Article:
For tractors with fuel pumps, most of the pumps will be mechanical on the engine. At this point in the check, with the transmission in neutral and brake set, turn the engine over until fuel comes out. The fuel will come out in spurts (remember, we’ve disconnected the fuel line at the carburetor), but the fuel line should be full of fuel and the spray should emit for several inches out of the hose with about 5-7 pounds of pressure. If the fuel does not come out in this way, the problem could be in the fuel pump, as it is not delivering a sufficient amount of fuel to keep up with the engine’s demand. If the fuel system checks out okay, the problem is probably in the carburetor.

Float, Needle, and Seat in the Carburetor
The next step in the process is to check the float, needle, and seat in the carburetor. First, remove the carburetor bowl. The bowl is usually attached with either one bolt in the middle or several screws around the perimeter. When removing the float bowl bevery careful not to tear the gasket or it will need to be replaced. Once the bowl has been removed, look to make sure the float is not crushed or filled with holes. Move the float up and down to check for freeness of action. Watch also to see if the needle moves up and down with the float. Most floats have a small pin on which it pivots and that attaches it to the carburetor. Gently pull the pin out with needle nose pliers. Warning: these parts are small and delicate. Be careful not to loose them. Check the point of the needle, make sure that there is no corrosion or particles on it and that the needle isn’t stuck in the seat. With the fuel line still off the carburetor, blow air back through the seat from the needle side. Observe if any

Main Jets
Reconnect the fuel line with the container under carburetor. Turn the fuel back on and observe the flow. If flow is good then turn back off the fuel. On some carburetors, the main jets are inside the float bowl and are non-adjustable. On other carburetors, the main jets are outside the float bowl and adjustable. Carefully remove the main jets and observe them for obstruction. If there is obstruction clean out and replace the jets. Additionally, replace the needle, float, and pivot pin. Gently lift the float to close the needle and seat. Be sure the float is parallel to the body of the carburetor. There are specific measurements for the float setting. See the operator’s manual for specifics. The basic rule of thumb is that if the float is parallel with the body of the carburetor, it is generally pretty close to good.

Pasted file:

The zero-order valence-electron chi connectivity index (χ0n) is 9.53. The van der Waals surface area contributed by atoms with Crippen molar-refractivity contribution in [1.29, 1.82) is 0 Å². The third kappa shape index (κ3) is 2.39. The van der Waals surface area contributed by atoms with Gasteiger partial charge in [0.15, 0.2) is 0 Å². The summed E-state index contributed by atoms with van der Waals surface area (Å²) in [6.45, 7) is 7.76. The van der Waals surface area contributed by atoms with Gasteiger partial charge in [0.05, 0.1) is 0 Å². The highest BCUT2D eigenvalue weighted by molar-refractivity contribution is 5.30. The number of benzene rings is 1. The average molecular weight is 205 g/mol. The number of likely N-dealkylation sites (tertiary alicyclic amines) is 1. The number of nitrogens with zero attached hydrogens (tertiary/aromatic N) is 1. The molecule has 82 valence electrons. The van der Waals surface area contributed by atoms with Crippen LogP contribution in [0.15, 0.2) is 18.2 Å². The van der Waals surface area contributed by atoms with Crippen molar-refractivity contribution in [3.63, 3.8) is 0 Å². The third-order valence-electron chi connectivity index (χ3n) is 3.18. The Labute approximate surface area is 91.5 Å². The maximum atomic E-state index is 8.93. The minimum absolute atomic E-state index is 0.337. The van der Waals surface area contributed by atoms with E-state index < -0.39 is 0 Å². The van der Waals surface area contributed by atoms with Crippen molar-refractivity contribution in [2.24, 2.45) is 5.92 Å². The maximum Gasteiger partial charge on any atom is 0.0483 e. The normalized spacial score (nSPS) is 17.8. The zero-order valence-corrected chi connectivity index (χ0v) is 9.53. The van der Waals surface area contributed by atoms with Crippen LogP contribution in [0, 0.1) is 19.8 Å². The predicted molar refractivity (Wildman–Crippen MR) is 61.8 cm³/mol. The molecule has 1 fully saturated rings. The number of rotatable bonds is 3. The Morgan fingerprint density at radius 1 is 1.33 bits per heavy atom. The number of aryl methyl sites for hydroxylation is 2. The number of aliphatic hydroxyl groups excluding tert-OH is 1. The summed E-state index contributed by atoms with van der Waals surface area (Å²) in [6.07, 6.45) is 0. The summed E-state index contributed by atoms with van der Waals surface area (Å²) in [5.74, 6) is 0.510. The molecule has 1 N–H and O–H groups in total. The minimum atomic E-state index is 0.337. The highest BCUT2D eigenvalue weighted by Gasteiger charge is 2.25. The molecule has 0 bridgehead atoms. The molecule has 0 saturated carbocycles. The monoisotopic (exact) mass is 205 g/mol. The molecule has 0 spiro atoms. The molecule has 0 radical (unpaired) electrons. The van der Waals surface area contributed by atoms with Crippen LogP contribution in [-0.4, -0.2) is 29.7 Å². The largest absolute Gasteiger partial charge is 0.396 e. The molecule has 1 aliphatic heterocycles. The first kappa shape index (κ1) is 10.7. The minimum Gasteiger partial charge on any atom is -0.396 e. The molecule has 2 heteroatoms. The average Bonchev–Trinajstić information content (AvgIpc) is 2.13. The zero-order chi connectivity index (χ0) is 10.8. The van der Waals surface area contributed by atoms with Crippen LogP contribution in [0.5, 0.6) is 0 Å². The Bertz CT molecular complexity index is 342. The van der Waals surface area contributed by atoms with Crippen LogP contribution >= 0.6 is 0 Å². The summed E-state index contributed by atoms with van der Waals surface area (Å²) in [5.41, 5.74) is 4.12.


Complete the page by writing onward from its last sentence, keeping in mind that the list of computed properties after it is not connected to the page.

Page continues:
Reassembly
Reattach the float bowl to the carburetor. Reassemble the fuel lines and turn the fuel on to check for fuel leaks. If there is an adjustable outside main jet, gently turn it in until seated. Do not particles or junk are expelled. over tighten – just tighten until it stops, then back out 3/4 of a turn. This will be close enough to start the engine. Once the motor is running and warmed up, give it full throttle and adjust the main out until black smoke starts to appear, then turn the adjustment in just enough to make the black smoke disappear.

Good Luck

Thanks for writing in, Popping. That covers the basic procedure for a carburetor trouble shooting check and to determine if the carburetor is clean and the fuel system is functioning correctly. If problems persist, talk to your favorite local mechanic or dealer for more in-depth assistance.

Want More?

Tilth Members, if you like this column or are interested in a mechanic’s workshop in 2013, please contact Carey Hunter at pinestmp@hotmail.com or the Tilth Producers office with your suggestions. It was a pleasure to see so many of you at the Spring 2012 workshop at Grant Gibbs’ place (thanks, Grant – terrific teamwork!) and at the Friday workshop at the Tilth Conference (love those eager hands and faces).

Happy Holidays,
Albert

Tags: Air-Fuel system, Carburetor, Float, Fuel Filter, Needle, Seat